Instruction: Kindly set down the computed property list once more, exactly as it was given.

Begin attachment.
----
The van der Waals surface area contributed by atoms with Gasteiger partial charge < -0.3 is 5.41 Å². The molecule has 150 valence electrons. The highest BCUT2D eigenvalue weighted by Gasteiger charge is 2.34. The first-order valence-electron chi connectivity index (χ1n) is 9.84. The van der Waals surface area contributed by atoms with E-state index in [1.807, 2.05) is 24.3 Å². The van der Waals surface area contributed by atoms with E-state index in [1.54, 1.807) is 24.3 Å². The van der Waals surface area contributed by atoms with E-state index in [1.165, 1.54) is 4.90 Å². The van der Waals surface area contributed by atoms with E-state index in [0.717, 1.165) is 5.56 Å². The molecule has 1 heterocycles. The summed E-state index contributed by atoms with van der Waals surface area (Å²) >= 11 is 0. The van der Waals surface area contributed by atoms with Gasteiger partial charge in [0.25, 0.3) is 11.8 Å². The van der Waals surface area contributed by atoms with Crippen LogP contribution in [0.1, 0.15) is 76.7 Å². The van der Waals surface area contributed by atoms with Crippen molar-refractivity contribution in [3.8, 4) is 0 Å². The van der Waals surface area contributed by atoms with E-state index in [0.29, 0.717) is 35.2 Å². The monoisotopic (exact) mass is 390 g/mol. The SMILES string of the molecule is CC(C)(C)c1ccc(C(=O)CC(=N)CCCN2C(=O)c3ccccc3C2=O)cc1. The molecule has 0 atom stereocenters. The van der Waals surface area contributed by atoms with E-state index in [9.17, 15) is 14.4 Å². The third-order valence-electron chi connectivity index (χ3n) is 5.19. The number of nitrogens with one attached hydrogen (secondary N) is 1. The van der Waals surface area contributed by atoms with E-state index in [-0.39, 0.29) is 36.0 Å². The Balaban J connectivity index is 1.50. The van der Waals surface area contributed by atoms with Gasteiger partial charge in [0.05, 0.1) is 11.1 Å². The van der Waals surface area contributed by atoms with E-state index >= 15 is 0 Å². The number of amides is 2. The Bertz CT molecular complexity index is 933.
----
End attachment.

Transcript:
The van der Waals surface area contributed by atoms with Gasteiger partial charge < -0.3 is 5.41 Å². The molecule has 150 valence electrons. The highest BCUT2D eigenvalue weighted by Gasteiger charge is 2.34. The first-order valence-electron chi connectivity index (χ1n) is 9.84. The van der Waals surface area contributed by atoms with E-state index in [1.807, 2.05) is 24.3 Å². The van der Waals surface area contributed by atoms with E-state index in [1.54, 1.807) is 24.3 Å². The van der Waals surface area contributed by atoms with E-state index in [1.165, 1.54) is 4.90 Å². The van der Waals surface area contributed by atoms with E-state index in [0.717, 1.165) is 5.56 Å². The molecule has 1 heterocycles. The summed E-state index contributed by atoms with van der Waals surface area (Å²) >= 11 is 0. The van der Waals surface area contributed by atoms with Gasteiger partial charge in [0.25, 0.3) is 11.8 Å². The van der Waals surface area contributed by atoms with Crippen LogP contribution in [0.1, 0.15) is 76.7 Å². The van der Waals surface area contributed by atoms with Crippen molar-refractivity contribution in [3.8, 4) is 0 Å². The van der Waals surface area contributed by atoms with E-state index in [0.29, 0.717) is 35.2 Å². The monoisotopic (exact) mass is 390 g/mol. The SMILES string of the molecule is CC(C)(C)c1ccc(C(=O)CC(=N)CCCN2C(=O)c3ccccc3C2=O)cc1. The molecule has 0 atom stereocenters. The van der Waals surface area contributed by atoms with E-state index in [9.17, 15) is 14.4 Å². The third-order valence-electron chi connectivity index (χ3n) is 5.19. The number of nitrogens with one attached hydrogen (secondary N) is 1. The van der Waals surface area contributed by atoms with E-state index in [-0.39, 0.29) is 36.0 Å². The Balaban J connectivity index is 1.50. The van der Waals surface area contributed by atoms with Gasteiger partial charge in [0.05, 0.1) is 11.1 Å². The van der Waals surface area contributed by atoms with E-state index >= 15 is 0 Å². The number of amides is 2. The Bertz CT molecular complexity index is 933.